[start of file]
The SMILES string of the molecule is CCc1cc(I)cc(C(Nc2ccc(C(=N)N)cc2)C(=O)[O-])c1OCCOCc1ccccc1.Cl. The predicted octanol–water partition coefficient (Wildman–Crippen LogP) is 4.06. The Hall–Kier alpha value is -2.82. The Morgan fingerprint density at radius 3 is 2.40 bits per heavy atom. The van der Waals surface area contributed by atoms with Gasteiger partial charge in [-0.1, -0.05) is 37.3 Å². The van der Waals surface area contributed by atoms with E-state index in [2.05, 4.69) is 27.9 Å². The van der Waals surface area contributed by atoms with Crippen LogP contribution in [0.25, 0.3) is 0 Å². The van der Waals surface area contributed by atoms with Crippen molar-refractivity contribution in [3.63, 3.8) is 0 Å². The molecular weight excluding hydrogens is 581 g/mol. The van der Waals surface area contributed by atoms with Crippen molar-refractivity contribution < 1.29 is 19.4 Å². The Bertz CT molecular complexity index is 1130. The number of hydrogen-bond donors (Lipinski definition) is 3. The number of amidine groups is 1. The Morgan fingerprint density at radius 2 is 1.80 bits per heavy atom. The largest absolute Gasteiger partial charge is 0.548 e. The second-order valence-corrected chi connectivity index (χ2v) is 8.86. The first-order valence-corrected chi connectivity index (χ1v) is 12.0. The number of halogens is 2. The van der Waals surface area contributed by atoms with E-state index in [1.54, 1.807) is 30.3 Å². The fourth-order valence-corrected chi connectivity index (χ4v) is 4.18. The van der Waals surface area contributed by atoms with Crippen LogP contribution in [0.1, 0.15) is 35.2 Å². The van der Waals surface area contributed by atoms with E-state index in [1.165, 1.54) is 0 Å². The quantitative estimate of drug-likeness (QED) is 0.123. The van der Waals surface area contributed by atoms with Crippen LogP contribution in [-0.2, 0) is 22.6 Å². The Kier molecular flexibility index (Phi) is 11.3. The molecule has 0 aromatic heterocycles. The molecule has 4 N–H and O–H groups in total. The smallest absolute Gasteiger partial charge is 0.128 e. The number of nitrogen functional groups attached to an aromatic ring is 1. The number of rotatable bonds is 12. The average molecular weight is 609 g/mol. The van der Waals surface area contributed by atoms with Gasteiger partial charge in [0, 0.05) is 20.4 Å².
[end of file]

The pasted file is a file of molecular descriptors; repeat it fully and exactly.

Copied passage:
The SMILES string of the molecule is CCc1cc(I)cc(C(Nc2ccc(C(=N)N)cc2)C(=O)[O-])c1OCCOCc1ccccc1.Cl. The predicted octanol–water partition coefficient (Wildman–Crippen LogP) is 4.06. The Hall–Kier alpha value is -2.82. The Morgan fingerprint density at radius 3 is 2.40 bits per heavy atom. The van der Waals surface area contributed by atoms with Gasteiger partial charge in [-0.1, -0.05) is 37.3 Å². The van der Waals surface area contributed by atoms with E-state index in [2.05, 4.69) is 27.9 Å². The van der Waals surface area contributed by atoms with Crippen LogP contribution in [0.25, 0.3) is 0 Å². The van der Waals surface area contributed by atoms with Crippen molar-refractivity contribution in [3.63, 3.8) is 0 Å². The molecular weight excluding hydrogens is 581 g/mol. The van der Waals surface area contributed by atoms with Crippen molar-refractivity contribution < 1.29 is 19.4 Å². The Bertz CT molecular complexity index is 1130. The number of hydrogen-bond donors (Lipinski definition) is 3. The number of amidine groups is 1. The Morgan fingerprint density at radius 2 is 1.80 bits per heavy atom. The largest absolute Gasteiger partial charge is 0.548 e. The second-order valence-corrected chi connectivity index (χ2v) is 8.86. The first-order valence-corrected chi connectivity index (χ1v) is 12.0. The number of halogens is 2. The van der Waals surface area contributed by atoms with E-state index in [1.54, 1.807) is 30.3 Å². The fourth-order valence-corrected chi connectivity index (χ4v) is 4.18. The van der Waals surface area contributed by atoms with Crippen LogP contribution in [0.1, 0.15) is 35.2 Å². The van der Waals surface area contributed by atoms with E-state index in [1.165, 1.54) is 0 Å². The quantitative estimate of drug-likeness (QED) is 0.123. The van der Waals surface area contributed by atoms with Crippen LogP contribution in [-0.2, 0) is 22.6 Å². The Kier molecular flexibility index (Phi) is 11.3. The molecule has 0 aromatic heterocycles. The molecule has 4 N–H and O–H groups in total. The smallest absolute Gasteiger partial charge is 0.128 e. The number of nitrogen functional groups attached to an aromatic ring is 1. The number of rotatable bonds is 12. The average molecular weight is 609 g/mol. The van der Waals surface area contributed by atoms with Gasteiger partial charge in [0, 0.05) is 20.4 Å².